A former UK church official has pleaded guilty to stealing £5.2m from charity, using the money to fund his addiction to gambling and travel. [Image: Shutterstock.com]
Prison time looms
A former UK church official has pleaded guilty to stealing around 5.2 million pounds ($5.8 million) from a charity and using the money to fund his travel and gambling. Martin Sargent worked as Operations Manager for the Diocese of the Church of England in London between 2008 and August 2019.
During that time, he flew on more than 180 flights on British Airways. On Friday, he specifically pleaded guilty in Southwark Crown Court to fraud by abuse of office. He did not plead guilty to the money laundering charge.
He is currently living in a gambling addiction treatment center
The verdict in the case will be pronounced on November 21; The judge released the censor on conditional bail. The defendant is currently living in a gambling addiction treatment center. Judge Adam Hiddleston told the defendant to be prepared for a sentence that would result in some time in prison. The charges in the case were so serious that they had to go to Crown Court instead of Magistrates Court.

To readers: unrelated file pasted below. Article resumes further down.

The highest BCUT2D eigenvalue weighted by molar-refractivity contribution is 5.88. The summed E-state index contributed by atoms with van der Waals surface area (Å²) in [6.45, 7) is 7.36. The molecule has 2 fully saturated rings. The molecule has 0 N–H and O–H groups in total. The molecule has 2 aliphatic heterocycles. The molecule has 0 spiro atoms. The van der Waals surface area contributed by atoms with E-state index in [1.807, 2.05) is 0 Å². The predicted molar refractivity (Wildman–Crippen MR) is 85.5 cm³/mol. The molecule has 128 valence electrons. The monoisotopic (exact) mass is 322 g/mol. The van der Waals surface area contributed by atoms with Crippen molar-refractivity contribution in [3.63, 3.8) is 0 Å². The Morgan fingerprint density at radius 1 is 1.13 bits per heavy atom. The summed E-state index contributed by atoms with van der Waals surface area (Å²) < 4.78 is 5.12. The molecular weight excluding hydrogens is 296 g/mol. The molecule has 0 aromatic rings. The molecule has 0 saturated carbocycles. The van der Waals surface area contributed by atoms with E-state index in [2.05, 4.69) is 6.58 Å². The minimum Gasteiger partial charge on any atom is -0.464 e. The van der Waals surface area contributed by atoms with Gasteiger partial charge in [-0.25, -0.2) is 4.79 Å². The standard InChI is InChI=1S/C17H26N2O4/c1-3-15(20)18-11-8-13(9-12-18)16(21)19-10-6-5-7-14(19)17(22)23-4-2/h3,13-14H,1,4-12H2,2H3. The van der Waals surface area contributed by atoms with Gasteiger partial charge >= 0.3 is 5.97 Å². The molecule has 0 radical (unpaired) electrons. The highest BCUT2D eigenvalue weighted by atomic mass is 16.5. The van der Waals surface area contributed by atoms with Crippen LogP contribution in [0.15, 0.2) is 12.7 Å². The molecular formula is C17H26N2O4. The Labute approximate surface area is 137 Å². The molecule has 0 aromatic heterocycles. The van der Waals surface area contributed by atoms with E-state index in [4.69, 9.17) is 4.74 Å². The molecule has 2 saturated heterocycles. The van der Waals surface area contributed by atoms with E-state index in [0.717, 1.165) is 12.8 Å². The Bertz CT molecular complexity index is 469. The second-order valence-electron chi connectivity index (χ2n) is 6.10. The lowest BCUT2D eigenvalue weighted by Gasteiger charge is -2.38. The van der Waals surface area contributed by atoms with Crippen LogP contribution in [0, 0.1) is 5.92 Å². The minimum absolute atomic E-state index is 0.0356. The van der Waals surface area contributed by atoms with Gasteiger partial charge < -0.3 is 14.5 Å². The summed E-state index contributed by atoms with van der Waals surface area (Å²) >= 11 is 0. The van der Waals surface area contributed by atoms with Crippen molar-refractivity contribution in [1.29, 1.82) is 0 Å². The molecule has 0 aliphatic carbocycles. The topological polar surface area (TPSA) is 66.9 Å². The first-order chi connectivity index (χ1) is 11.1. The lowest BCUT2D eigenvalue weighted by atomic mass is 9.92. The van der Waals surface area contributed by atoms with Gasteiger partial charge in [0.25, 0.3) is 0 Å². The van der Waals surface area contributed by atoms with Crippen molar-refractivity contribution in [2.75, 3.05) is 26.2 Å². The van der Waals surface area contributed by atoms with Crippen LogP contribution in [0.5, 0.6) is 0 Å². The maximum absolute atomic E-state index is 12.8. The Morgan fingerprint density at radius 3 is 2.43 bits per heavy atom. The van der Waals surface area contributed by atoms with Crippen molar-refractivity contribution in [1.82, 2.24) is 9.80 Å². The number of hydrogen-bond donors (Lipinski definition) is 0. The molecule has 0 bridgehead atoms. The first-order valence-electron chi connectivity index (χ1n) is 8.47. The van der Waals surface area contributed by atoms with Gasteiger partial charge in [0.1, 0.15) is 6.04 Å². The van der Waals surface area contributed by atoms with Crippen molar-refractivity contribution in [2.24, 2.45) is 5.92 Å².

Take advantage of alms and churches
The 52-year-old sergeant was the city church grant committee clerk. The Grants Commission was originally started in 1891 as a way to help fund the restoration of churches in the area.
You will submit fraudulent grant applications to churches
To steal money, the censor will submit fraudulent grant applications to churches. He controlled a number of church bank accounts and was able to transfer money through them to his own accounts or through cash withdrawals.
The specified period fraud From January 2009 to December 2019. And only last year, suspicions of Sargent’s guilt surfaced after a parishioner expressed concerns that she had not received certain funds.
Fights gambling addiction
Sargent’s attorney, Mark Rovel, explained during the case that his client had a long-standing addiction to gambling. Having received treatment for these difficulties since then, Rovel said his client has undergone a transformation and understands the damage he has caused. Sargeant owns several properties in Scotland and has plans to sell them, as well as write letters of apology to certain people.
Attorney General Malaki Pakenham previously spoke of how Sargent managed to get away with being deceived for so long, saying, “The simplicity and level of trust placed in the defendant means he can continue to do so over ten years, which is very unusual.”
Buckenham also noted the reputational damage to the charity.